Much hilarity on social media about thisNew York Times article about an aspiring writer who set up a lacklustre podcast.
Each week, the friends, neither of whom had professional experience dispensing advice, met in a free room at the local library and recorded themselves chatting with an iPhone 5. “We assumed we’d be huge, have affiliate marketing deals and advertisements,” Ms. Mandriota said.
We’ve hit ‘peak podcast,’ apparently and everyone is getting in on the podcasting game – especially anyone who wants to be considered an ‘expert’ in some field or other.
My issue with this article is that it falls into a common mistake that ‘old media’ analyses make when discussing the latest iteration of ‘new media,’ which is an assumption that the publishers want to replicate old media; that the metrics of success are the same.
In fact, podcasting—like blogging, or indeed vlogging—is a medium that can handle many different types of content where the measures of success are different.
Back in the day, there was much discussion about whether blogging was ‘worth it’ and what strategies one should use to succeed. That discussion presupposed that the ultimate aim was to make money from the blog in some way. Some people do that, of course. But there is a whole other class of person who uses the same tools for different purposes.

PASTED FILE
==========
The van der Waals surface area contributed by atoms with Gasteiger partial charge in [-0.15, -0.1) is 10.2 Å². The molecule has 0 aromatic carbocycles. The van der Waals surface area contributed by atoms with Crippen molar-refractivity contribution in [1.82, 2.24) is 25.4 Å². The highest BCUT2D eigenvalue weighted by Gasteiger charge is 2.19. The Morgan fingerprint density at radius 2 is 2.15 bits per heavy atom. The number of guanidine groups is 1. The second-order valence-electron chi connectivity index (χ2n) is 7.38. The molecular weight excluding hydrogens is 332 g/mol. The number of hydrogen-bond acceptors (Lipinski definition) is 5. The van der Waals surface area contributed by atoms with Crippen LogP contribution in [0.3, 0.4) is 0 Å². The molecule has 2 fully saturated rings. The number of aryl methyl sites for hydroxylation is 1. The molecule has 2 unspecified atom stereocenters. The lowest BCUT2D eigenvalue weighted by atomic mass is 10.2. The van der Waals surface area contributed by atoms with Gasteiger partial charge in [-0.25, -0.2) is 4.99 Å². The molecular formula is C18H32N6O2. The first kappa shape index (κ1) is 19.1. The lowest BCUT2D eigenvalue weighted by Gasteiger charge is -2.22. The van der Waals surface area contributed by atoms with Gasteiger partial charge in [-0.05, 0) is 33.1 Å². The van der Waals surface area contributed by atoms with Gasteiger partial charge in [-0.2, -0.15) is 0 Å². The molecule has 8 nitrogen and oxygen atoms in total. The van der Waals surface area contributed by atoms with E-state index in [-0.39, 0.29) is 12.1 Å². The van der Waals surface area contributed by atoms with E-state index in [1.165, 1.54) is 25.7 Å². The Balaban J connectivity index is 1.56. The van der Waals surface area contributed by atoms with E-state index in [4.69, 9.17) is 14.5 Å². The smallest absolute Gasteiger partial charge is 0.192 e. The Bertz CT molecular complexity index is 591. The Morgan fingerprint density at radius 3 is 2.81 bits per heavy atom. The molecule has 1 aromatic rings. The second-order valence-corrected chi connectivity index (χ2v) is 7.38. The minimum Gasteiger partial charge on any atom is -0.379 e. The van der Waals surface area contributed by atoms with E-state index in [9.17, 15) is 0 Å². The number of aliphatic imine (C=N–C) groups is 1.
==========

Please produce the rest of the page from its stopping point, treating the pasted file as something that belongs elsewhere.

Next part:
I know full well that the best strategy to grow the audience of this blog would be to pick a subject (in my case that would almost certainly be free speech) and then blog to a fixed, regular schedule.
But I choose not to do that, because ‘growing the audience’ is not really the purpose of this blog. The meander is intentional. Instead, it’s (variously) a commonplace book, a notebook, an archive of stuff published elsewhere, and training in a particular type of writing. The skills I taught myself while blogging are the ones I use to quickly deliver op-eds for other publications.
I don’t have a podcast, but of course I’ve wondered whether to start one. If I did, it would probably fulfil similar goals to the blog. That is, not to raise my profile and grow an audience, but fulfilling some kind of training or education need for myself.
It would be crazy if we pigeonholed the medium of ‘books’ into a single genre — investigative journalism, say — and then declared any other kind of book to be variously ‘experimental’ or ‘amateur’ or a ‘vanity project’ (though books can be all of those things). The medium is so loose it can take in so many different purposes, from million-copy bestsellers, to niche poetry, to a photo book of your last holiday to Spain, and everything in between. Neither podcasts or blogs are narrow media, only suited to a particular purpose. They are simply tools to record thoughts.
If we think like that, then it should be clear that we certainly haven’t hit peak podcast yet. I hope we never do.